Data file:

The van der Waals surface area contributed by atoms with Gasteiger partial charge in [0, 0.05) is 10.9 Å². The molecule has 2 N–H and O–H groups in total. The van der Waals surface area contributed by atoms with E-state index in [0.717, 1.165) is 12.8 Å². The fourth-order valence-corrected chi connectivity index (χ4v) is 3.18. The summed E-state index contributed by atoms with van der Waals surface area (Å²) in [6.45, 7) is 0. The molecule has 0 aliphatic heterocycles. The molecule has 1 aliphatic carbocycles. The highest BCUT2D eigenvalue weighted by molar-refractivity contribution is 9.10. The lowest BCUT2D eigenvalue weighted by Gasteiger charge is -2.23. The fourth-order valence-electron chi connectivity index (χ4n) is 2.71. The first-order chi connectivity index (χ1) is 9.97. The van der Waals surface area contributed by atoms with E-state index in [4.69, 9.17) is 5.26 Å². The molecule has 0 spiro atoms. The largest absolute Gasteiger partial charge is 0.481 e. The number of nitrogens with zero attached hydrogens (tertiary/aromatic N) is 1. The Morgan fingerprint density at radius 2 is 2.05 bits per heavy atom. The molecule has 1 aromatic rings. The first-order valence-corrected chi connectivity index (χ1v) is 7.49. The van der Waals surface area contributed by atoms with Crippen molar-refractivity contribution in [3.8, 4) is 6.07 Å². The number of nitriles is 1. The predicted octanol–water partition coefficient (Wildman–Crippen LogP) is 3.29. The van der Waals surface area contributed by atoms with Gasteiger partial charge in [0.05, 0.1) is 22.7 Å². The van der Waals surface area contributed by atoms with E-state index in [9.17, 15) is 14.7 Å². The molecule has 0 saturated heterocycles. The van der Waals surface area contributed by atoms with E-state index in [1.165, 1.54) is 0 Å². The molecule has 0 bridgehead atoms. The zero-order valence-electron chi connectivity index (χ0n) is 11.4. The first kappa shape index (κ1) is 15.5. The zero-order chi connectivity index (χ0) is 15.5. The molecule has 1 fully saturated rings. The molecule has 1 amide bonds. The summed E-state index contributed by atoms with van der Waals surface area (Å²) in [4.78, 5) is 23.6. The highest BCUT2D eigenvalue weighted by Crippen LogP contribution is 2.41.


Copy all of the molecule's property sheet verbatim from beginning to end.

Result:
The van der Waals surface area contributed by atoms with Gasteiger partial charge in [0, 0.05) is 10.9 Å². The molecule has 2 N–H and O–H groups in total. The van der Waals surface area contributed by atoms with E-state index in [0.717, 1.165) is 12.8 Å². The fourth-order valence-corrected chi connectivity index (χ4v) is 3.18. The summed E-state index contributed by atoms with van der Waals surface area (Å²) in [6.45, 7) is 0. The molecule has 0 aliphatic heterocycles. The molecule has 1 aliphatic carbocycles. The highest BCUT2D eigenvalue weighted by molar-refractivity contribution is 9.10. The lowest BCUT2D eigenvalue weighted by Gasteiger charge is -2.23. The fourth-order valence-electron chi connectivity index (χ4n) is 2.71. The first-order chi connectivity index (χ1) is 9.97. The van der Waals surface area contributed by atoms with E-state index in [4.69, 9.17) is 5.26 Å². The molecule has 0 spiro atoms. The largest absolute Gasteiger partial charge is 0.481 e. The number of nitrogens with zero attached hydrogens (tertiary/aromatic N) is 1. The Morgan fingerprint density at radius 2 is 2.05 bits per heavy atom. The molecule has 1 aromatic rings. The first-order valence-corrected chi connectivity index (χ1v) is 7.49. The van der Waals surface area contributed by atoms with Crippen molar-refractivity contribution in [3.8, 4) is 6.07 Å². The number of nitriles is 1. The predicted octanol–water partition coefficient (Wildman–Crippen LogP) is 3.29. The van der Waals surface area contributed by atoms with Gasteiger partial charge in [0.05, 0.1) is 22.7 Å². The van der Waals surface area contributed by atoms with E-state index in [9.17, 15) is 14.7 Å². The molecule has 0 saturated heterocycles. The van der Waals surface area contributed by atoms with E-state index in [1.165, 1.54) is 0 Å². The molecule has 0 bridgehead atoms. The zero-order valence-electron chi connectivity index (χ0n) is 11.4. The first kappa shape index (κ1) is 15.5. The zero-order chi connectivity index (χ0) is 15.5. The molecule has 1 fully saturated rings. The molecule has 1 amide bonds. The summed E-state index contributed by atoms with van der Waals surface area (Å²) in [4.78, 5) is 23.6. The highest BCUT2D eigenvalue weighted by Crippen LogP contribution is 2.41.